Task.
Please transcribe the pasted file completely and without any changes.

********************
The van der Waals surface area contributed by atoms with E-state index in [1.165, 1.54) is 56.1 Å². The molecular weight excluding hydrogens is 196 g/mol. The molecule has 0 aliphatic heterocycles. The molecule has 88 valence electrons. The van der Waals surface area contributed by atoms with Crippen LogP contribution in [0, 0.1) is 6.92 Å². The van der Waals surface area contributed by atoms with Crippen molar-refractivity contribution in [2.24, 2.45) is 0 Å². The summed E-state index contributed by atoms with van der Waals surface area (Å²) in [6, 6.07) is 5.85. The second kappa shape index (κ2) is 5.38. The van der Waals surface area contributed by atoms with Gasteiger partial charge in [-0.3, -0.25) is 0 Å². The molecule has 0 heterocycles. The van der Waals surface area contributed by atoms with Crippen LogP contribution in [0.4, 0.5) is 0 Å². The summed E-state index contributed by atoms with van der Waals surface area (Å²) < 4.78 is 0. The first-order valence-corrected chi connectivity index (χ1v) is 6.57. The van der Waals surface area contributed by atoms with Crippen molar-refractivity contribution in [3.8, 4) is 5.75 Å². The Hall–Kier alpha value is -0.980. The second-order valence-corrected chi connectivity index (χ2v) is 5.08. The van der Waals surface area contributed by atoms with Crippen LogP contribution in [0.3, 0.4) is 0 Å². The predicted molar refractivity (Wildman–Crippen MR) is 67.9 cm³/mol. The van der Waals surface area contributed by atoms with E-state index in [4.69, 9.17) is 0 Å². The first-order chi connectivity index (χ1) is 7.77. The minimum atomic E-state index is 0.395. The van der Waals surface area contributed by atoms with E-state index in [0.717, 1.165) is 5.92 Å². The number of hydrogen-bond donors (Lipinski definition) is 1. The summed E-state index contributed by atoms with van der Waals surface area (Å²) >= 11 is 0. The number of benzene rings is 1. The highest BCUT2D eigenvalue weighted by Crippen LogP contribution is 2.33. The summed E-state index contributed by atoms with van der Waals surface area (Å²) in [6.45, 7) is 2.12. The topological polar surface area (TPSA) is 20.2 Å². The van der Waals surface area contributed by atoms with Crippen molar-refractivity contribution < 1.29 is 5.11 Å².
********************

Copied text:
The van der Waals surface area contributed by atoms with E-state index in [1.165, 1.54) is 56.1 Å². The molecular weight excluding hydrogens is 196 g/mol. The molecule has 0 aliphatic heterocycles. The molecule has 88 valence electrons. The van der Waals surface area contributed by atoms with Crippen LogP contribution in [0, 0.1) is 6.92 Å². The van der Waals surface area contributed by atoms with Crippen molar-refractivity contribution in [2.24, 2.45) is 0 Å². The summed E-state index contributed by atoms with van der Waals surface area (Å²) in [6, 6.07) is 5.85. The second kappa shape index (κ2) is 5.38. The van der Waals surface area contributed by atoms with Gasteiger partial charge in [-0.3, -0.25) is 0 Å². The molecule has 0 heterocycles. The van der Waals surface area contributed by atoms with Crippen LogP contribution in [0.4, 0.5) is 0 Å². The summed E-state index contributed by atoms with van der Waals surface area (Å²) < 4.78 is 0. The first-order valence-corrected chi connectivity index (χ1v) is 6.57. The van der Waals surface area contributed by atoms with Crippen molar-refractivity contribution in [3.8, 4) is 5.75 Å². The Hall–Kier alpha value is -0.980. The second-order valence-corrected chi connectivity index (χ2v) is 5.08. The van der Waals surface area contributed by atoms with Crippen LogP contribution in [0.3, 0.4) is 0 Å². The predicted molar refractivity (Wildman–Crippen MR) is 67.9 cm³/mol. The van der Waals surface area contributed by atoms with E-state index in [4.69, 9.17) is 0 Å². The first-order chi connectivity index (χ1) is 7.77. The minimum atomic E-state index is 0.395. The van der Waals surface area contributed by atoms with E-state index in [0.717, 1.165) is 5.92 Å². The number of hydrogen-bond donors (Lipinski definition) is 1. The summed E-state index contributed by atoms with van der Waals surface area (Å²) >= 11 is 0. The number of benzene rings is 1. The highest BCUT2D eigenvalue weighted by Crippen LogP contribution is 2.33. The summed E-state index contributed by atoms with van der Waals surface area (Å²) in [6.45, 7) is 2.12. The topological polar surface area (TPSA) is 20.2 Å². The van der Waals surface area contributed by atoms with Crippen molar-refractivity contribution < 1.29 is 5.11 Å².